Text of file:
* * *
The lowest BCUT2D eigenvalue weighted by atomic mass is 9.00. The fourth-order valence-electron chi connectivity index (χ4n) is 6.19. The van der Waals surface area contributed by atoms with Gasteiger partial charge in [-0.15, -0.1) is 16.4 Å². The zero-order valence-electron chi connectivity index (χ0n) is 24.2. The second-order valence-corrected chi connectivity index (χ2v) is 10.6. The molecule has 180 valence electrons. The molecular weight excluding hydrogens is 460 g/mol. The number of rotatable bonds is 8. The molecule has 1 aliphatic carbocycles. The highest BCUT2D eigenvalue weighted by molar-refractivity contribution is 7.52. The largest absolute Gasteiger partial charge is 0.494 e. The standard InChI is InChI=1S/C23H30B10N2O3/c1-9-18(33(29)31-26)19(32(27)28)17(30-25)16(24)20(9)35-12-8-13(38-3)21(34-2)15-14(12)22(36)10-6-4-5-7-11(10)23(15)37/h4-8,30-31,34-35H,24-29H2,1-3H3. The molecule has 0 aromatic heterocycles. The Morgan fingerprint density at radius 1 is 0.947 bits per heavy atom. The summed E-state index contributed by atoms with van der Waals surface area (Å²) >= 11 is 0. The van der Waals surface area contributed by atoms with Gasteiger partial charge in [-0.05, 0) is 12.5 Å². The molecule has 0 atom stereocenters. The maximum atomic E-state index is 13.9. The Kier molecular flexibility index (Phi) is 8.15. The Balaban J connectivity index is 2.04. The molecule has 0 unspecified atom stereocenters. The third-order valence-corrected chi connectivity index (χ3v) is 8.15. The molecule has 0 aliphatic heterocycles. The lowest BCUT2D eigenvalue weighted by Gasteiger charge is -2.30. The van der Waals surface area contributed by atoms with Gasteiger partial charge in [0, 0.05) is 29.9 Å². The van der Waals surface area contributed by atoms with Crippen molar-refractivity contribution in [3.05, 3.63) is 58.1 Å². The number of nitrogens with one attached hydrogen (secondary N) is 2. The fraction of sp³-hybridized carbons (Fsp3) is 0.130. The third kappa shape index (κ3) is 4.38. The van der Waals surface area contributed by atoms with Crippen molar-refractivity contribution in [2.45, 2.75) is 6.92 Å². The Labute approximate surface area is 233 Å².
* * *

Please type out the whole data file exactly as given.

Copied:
The lowest BCUT2D eigenvalue weighted by atomic mass is 9.00. The fourth-order valence-electron chi connectivity index (χ4n) is 6.19. The van der Waals surface area contributed by atoms with Gasteiger partial charge in [-0.15, -0.1) is 16.4 Å². The zero-order valence-electron chi connectivity index (χ0n) is 24.2. The second-order valence-corrected chi connectivity index (χ2v) is 10.6. The molecule has 180 valence electrons. The molecular weight excluding hydrogens is 460 g/mol. The number of rotatable bonds is 8. The molecule has 1 aliphatic carbocycles. The highest BCUT2D eigenvalue weighted by molar-refractivity contribution is 7.52. The largest absolute Gasteiger partial charge is 0.494 e. The standard InChI is InChI=1S/C23H30B10N2O3/c1-9-18(33(29)31-26)19(32(27)28)17(30-25)16(24)20(9)35-12-8-13(38-3)21(34-2)15-14(12)22(36)10-6-4-5-7-11(10)23(15)37/h4-8,30-31,34-35H,24-29H2,1-3H3. The molecule has 0 aromatic heterocycles. The Morgan fingerprint density at radius 1 is 0.947 bits per heavy atom. The summed E-state index contributed by atoms with van der Waals surface area (Å²) >= 11 is 0. The van der Waals surface area contributed by atoms with Gasteiger partial charge in [-0.05, 0) is 12.5 Å². The molecule has 0 atom stereocenters. The maximum atomic E-state index is 13.9. The Kier molecular flexibility index (Phi) is 8.15. The Balaban J connectivity index is 2.04. The molecule has 0 unspecified atom stereocenters. The third-order valence-corrected chi connectivity index (χ3v) is 8.15. The molecule has 0 aliphatic heterocycles. The lowest BCUT2D eigenvalue weighted by Gasteiger charge is -2.30. The van der Waals surface area contributed by atoms with Gasteiger partial charge in [0, 0.05) is 29.9 Å². The van der Waals surface area contributed by atoms with Crippen molar-refractivity contribution in [3.05, 3.63) is 58.1 Å². The number of nitrogens with one attached hydrogen (secondary N) is 2. The fraction of sp³-hybridized carbons (Fsp3) is 0.130. The third kappa shape index (κ3) is 4.38. The van der Waals surface area contributed by atoms with Crippen molar-refractivity contribution in [2.45, 2.75) is 6.92 Å². The Labute approximate surface area is 233 Å².